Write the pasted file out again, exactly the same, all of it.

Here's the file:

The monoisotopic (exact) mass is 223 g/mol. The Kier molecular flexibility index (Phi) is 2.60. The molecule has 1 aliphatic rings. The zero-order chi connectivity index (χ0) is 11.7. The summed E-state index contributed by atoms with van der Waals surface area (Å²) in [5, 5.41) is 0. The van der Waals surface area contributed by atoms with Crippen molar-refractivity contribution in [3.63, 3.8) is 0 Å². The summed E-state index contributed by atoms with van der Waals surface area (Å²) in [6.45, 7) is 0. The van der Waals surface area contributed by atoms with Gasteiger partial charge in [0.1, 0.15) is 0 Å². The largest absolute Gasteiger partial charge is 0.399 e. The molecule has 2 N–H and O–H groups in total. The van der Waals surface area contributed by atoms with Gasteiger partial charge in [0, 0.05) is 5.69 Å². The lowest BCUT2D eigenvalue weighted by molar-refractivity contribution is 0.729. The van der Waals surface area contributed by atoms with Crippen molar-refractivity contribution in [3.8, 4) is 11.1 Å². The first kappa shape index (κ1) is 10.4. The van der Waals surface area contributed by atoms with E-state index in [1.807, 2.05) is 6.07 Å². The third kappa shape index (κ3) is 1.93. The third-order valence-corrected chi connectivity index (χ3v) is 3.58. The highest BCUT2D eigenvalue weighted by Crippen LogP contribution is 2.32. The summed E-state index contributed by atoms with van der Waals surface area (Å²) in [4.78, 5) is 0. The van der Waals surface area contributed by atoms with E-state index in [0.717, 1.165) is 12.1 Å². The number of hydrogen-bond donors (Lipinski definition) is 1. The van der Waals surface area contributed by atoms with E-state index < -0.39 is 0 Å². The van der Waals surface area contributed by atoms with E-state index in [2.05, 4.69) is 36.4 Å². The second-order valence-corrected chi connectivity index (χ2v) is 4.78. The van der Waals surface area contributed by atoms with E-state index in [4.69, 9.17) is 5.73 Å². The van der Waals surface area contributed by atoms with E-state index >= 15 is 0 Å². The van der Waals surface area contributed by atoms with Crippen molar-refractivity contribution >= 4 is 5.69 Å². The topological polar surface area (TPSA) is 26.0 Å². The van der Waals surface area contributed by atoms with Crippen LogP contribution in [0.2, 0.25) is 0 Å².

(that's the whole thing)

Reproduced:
The monoisotopic (exact) mass is 223 g/mol. The Kier molecular flexibility index (Phi) is 2.60. The molecule has 1 aliphatic rings. The zero-order chi connectivity index (χ0) is 11.7. The summed E-state index contributed by atoms with van der Waals surface area (Å²) in [5, 5.41) is 0. The van der Waals surface area contributed by atoms with Crippen molar-refractivity contribution in [3.63, 3.8) is 0 Å². The summed E-state index contributed by atoms with van der Waals surface area (Å²) in [6.45, 7) is 0. The van der Waals surface area contributed by atoms with Gasteiger partial charge in [0.1, 0.15) is 0 Å². The largest absolute Gasteiger partial charge is 0.399 e. The molecule has 2 N–H and O–H groups in total. The van der Waals surface area contributed by atoms with Gasteiger partial charge in [0, 0.05) is 5.69 Å². The lowest BCUT2D eigenvalue weighted by molar-refractivity contribution is 0.729. The van der Waals surface area contributed by atoms with Crippen molar-refractivity contribution in [3.8, 4) is 11.1 Å². The first kappa shape index (κ1) is 10.4. The van der Waals surface area contributed by atoms with E-state index in [1.807, 2.05) is 6.07 Å². The third kappa shape index (κ3) is 1.93. The third-order valence-corrected chi connectivity index (χ3v) is 3.58. The highest BCUT2D eigenvalue weighted by Crippen LogP contribution is 2.32. The summed E-state index contributed by atoms with van der Waals surface area (Å²) in [4.78, 5) is 0. The van der Waals surface area contributed by atoms with E-state index in [0.717, 1.165) is 12.1 Å². The number of hydrogen-bond donors (Lipinski definition) is 1. The van der Waals surface area contributed by atoms with E-state index < -0.39 is 0 Å². The van der Waals surface area contributed by atoms with E-state index in [2.05, 4.69) is 36.4 Å². The second-order valence-corrected chi connectivity index (χ2v) is 4.78. The van der Waals surface area contributed by atoms with E-state index in [4.69, 9.17) is 5.73 Å². The van der Waals surface area contributed by atoms with E-state index >= 15 is 0 Å². The van der Waals surface area contributed by atoms with Crippen molar-refractivity contribution >= 4 is 5.69 Å². The topological polar surface area (TPSA) is 26.0 Å². The van der Waals surface area contributed by atoms with Crippen LogP contribution in [0.2, 0.25) is 0 Å².